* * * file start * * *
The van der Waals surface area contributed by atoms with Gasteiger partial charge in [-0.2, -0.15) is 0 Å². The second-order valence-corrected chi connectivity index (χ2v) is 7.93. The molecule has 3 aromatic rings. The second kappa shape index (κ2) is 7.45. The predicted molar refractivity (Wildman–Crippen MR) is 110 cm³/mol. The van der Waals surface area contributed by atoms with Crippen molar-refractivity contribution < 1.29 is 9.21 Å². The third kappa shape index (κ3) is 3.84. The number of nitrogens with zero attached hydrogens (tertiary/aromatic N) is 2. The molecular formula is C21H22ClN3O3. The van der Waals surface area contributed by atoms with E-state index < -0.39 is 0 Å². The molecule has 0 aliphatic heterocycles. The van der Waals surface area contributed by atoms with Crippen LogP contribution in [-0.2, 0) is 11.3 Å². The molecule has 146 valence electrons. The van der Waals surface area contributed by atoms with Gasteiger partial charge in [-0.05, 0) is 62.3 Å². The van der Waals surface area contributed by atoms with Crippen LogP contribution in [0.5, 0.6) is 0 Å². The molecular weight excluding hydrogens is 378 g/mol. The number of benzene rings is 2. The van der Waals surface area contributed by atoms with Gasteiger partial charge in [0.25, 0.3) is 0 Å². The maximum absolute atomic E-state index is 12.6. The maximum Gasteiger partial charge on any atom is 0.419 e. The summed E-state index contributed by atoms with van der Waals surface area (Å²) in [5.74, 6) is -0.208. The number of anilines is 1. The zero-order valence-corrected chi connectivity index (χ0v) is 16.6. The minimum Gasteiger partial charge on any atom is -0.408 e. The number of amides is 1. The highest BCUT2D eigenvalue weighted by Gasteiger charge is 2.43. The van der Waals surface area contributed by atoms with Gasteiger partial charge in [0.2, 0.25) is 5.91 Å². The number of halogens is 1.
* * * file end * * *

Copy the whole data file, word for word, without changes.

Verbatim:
The van der Waals surface area contributed by atoms with Gasteiger partial charge in [-0.2, -0.15) is 0 Å². The second-order valence-corrected chi connectivity index (χ2v) is 7.93. The molecule has 3 aromatic rings. The second kappa shape index (κ2) is 7.45. The predicted molar refractivity (Wildman–Crippen MR) is 110 cm³/mol. The van der Waals surface area contributed by atoms with Crippen molar-refractivity contribution < 1.29 is 9.21 Å². The third kappa shape index (κ3) is 3.84. The number of nitrogens with zero attached hydrogens (tertiary/aromatic N) is 2. The molecular formula is C21H22ClN3O3. The van der Waals surface area contributed by atoms with E-state index < -0.39 is 0 Å². The molecule has 0 aliphatic heterocycles. The van der Waals surface area contributed by atoms with Crippen LogP contribution in [-0.2, 0) is 11.3 Å². The molecule has 146 valence electrons. The van der Waals surface area contributed by atoms with Gasteiger partial charge in [-0.05, 0) is 62.3 Å². The van der Waals surface area contributed by atoms with Crippen LogP contribution in [0.5, 0.6) is 0 Å². The molecular weight excluding hydrogens is 378 g/mol. The number of benzene rings is 2. The van der Waals surface area contributed by atoms with Gasteiger partial charge in [0.25, 0.3) is 0 Å². The maximum absolute atomic E-state index is 12.6. The maximum Gasteiger partial charge on any atom is 0.419 e. The summed E-state index contributed by atoms with van der Waals surface area (Å²) in [5.74, 6) is -0.208. The number of anilines is 1. The zero-order valence-corrected chi connectivity index (χ0v) is 16.6. The minimum Gasteiger partial charge on any atom is -0.408 e. The number of amides is 1. The highest BCUT2D eigenvalue weighted by Gasteiger charge is 2.43. The van der Waals surface area contributed by atoms with Gasteiger partial charge in [0.2, 0.25) is 5.91 Å². The number of halogens is 1.